Around the Nation
5:02 am
Sat December 28, 2013

On The Trail Of A Mountain Lion, Hunters Hope To Help

Originally published on Sat December 28, 2013 7:00 pm

After centuries of hunting and eradication, mountain lions are slowly making a comeback in the lower 48 states. But as their numbers grow, so do conflicts with people.

They cross roads and get in and among houses, especially after dark. Some have been hit by cars, and they're often shot if they kill livestock. Scientists from the University of California, Santa Cruz, are running The Santa Cruz Puma Project a five-year study of mountain lion movements to find better ways of protecting the lions in the Santa Cruz Mountains and around the country.

Field biologist Paul Houghtaling puts tracking collars on mountain lions for the study, but first he has to find them. After six hours of searching just south of the Bay Area, a pair of hound dogs has finally caught the scent. The dogs corner one, perched on a tree right overhead, but it looks pretty relaxed. Houghtaling is used to being in this position.

"He's interested in us, but just a little while ago he had his head down on the branch," Houghtaling says. "He's gonna wait us out."

Houghtaling loads his rifle with a dart to sedate the lion. He aims and hits it square in the thigh. The mountain lion leaps down and runs by at full speed — closer than expected.

Houghtaling catches up with the mountain lion as she — it turns out to be female — falls asleep under some bushes. Houghtaling takes her vitals and gives her the name 38F — as in the 38th mountain lion in the study, F for female. He fits her with a tracking collar that records her location every four hours. Some of those locations will be human ones, as development and roads split up open areas that used to be mountain lion property.

What the study has already learned could help protect this mountain lion population and others around the country. For instance, tracking shows that when the lions cross a local highway, they all tend to cross in the same places. So now, transportation officials are designing wildlife corridors in those places so the mountain lions can cross safely.

Houghtaling says they've also found mountain lions need isolated areas to breed and raise their young — something that's informing habitat conservationists.

He does a final check on the tracking collar, and steps back so 38F can slowly wake up and return to her life in the Santa Cruz Mountains.

Copyright 2014 KQED Public Media. To see more, visit http://www.kqed.org.

Transcript

LINDA WERTHEIMER, HOST:

Mountain lions are slowly making a comeback in the lower 48 states, after centuries of hunting and eradication efforts. But as their numbers grow, so do conflicts with people. Lauren Sommer, from member station KQED, went out with a team of scientists tracking mountain lions in Northern California.

(SOUNDBITE OF BARKING DOGS)

LAUREN SOMMER, BYLINE: Finding a mountain lion in the Santa Cruz Mountains is even harder than it sounds. After six hours of searching just south of the Bay Area, a pair of hound dogs has finally caught the scent.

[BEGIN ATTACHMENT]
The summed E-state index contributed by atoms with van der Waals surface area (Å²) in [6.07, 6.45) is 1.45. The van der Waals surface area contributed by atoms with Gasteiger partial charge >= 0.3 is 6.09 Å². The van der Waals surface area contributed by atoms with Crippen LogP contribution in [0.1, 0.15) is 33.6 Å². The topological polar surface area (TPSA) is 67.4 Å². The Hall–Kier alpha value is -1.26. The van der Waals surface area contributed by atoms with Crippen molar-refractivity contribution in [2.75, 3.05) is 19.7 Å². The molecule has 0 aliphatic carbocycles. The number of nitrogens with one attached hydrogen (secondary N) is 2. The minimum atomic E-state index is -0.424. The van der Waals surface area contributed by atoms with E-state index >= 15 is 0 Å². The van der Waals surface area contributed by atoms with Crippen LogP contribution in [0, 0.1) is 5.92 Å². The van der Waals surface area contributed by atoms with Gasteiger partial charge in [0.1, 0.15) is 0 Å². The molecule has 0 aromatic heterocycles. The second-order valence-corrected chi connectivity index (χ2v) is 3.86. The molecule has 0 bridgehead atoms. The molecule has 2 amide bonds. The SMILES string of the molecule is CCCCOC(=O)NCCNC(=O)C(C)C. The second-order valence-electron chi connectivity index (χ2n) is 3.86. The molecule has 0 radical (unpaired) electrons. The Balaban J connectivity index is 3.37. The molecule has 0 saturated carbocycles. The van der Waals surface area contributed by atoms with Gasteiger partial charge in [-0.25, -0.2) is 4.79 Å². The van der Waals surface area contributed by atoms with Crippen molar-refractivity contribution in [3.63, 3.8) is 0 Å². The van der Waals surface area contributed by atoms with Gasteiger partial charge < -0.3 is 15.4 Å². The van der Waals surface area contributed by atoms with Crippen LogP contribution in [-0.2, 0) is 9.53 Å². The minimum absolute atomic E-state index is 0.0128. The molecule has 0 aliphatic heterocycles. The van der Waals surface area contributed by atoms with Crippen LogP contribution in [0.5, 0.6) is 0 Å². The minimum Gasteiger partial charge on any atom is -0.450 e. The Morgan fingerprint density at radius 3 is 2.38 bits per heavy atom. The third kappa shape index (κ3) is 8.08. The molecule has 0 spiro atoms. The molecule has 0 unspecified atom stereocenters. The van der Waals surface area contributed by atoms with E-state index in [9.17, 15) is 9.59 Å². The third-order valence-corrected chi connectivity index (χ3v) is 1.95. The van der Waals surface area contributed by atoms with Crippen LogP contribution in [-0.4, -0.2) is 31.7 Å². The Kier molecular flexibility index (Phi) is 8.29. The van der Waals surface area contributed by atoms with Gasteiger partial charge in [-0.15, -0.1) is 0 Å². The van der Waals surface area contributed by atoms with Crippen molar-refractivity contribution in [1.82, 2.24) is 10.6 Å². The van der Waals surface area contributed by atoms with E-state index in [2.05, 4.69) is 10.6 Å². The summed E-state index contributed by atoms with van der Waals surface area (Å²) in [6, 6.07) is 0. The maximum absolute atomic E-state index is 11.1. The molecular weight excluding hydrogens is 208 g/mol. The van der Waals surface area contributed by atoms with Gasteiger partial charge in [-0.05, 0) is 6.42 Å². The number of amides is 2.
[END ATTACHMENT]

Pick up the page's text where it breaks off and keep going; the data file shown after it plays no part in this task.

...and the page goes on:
PAUL HOUGHTALING: The dogs cornered him in that tree but he looks pretty relaxed up there.

SOMMER: Paul Houghtaling is a field biologist with the Santa Cruz Puma Project, run out of the University of California, Santa Cruz. His objective is perched in a tree right above us.

HOUGHTALING: He's looking at us. He's interested in us. But just a little while ago he had his head down on the branch. He's just going to wait us out.

SOMMER: Houghtaling is used to being in this position. He puts tracking collars on mountain lions, part of a five-year project to study their movements and how they live around people. He loads his rifle with a dart to sedate the lion.

HOUGHTALING: Five, four, three...

SOMMER: He aims.

HOUGHTALING: ...two, one.

(SOUNDBITE OF A SHOT)

SOMMER: The dart hits square in the thigh.

HOUGHTALING: Ho. Ya...

SOMMER: The mountain lion leaps down and runs by us at full speed, closer than expected.

HOUGHTALING: That came right next to you, huh?

SOMMER: A little close there.

We catch up with her - it's a she it turns out - as she's failing asleep under some bushes.

(SOUNDBITE OF HEAVY BREATHING)

HOUGHTALING: Her head is 39 centimeters...

SOMMER: Houghtaling takes her vitals and gives her the name 38F - as in the 38th mountain lion in the study, F for female. He fits her with a tracking collar that records her location every four hours.

HOUGHTALING: They will get in and amongst houses, particularly after darkness falls. They cross roads.

SOMMER: That's typically when they get into trouble. Mountain lions are often shot if they kill livestock. Several lions in the study have been hit by cars crossing highways.

HOUGHTALING: Human development and roads, they do affect mountain lions by splitting up the open space areas that were once intact.

SOMMER: But what the project has learned could help protect this population and others around the country. Like, when the lions cross a local highway, they all tend to cross in the same places, so transportation officials are designing wildlife corridors there to get them across.

Houghtaling says they've found mountain lions need isolated areas to breed and raise their young, something that's informing habitat conservation.

HOUGHTALING: Yeah. It's working great.

SOMMER: Houghtaling does a final check on the tracking collar and steps back, so the mountain lion can slowly wake up and return to her life in the Santa Cruz Mountains.

For NPR News, I'm Lauren Sommer.

(SOUNDBITE OF MUSIC)

WERTHEIMER: This is NPR News. Transcript provided by NPR, Copyright NPR.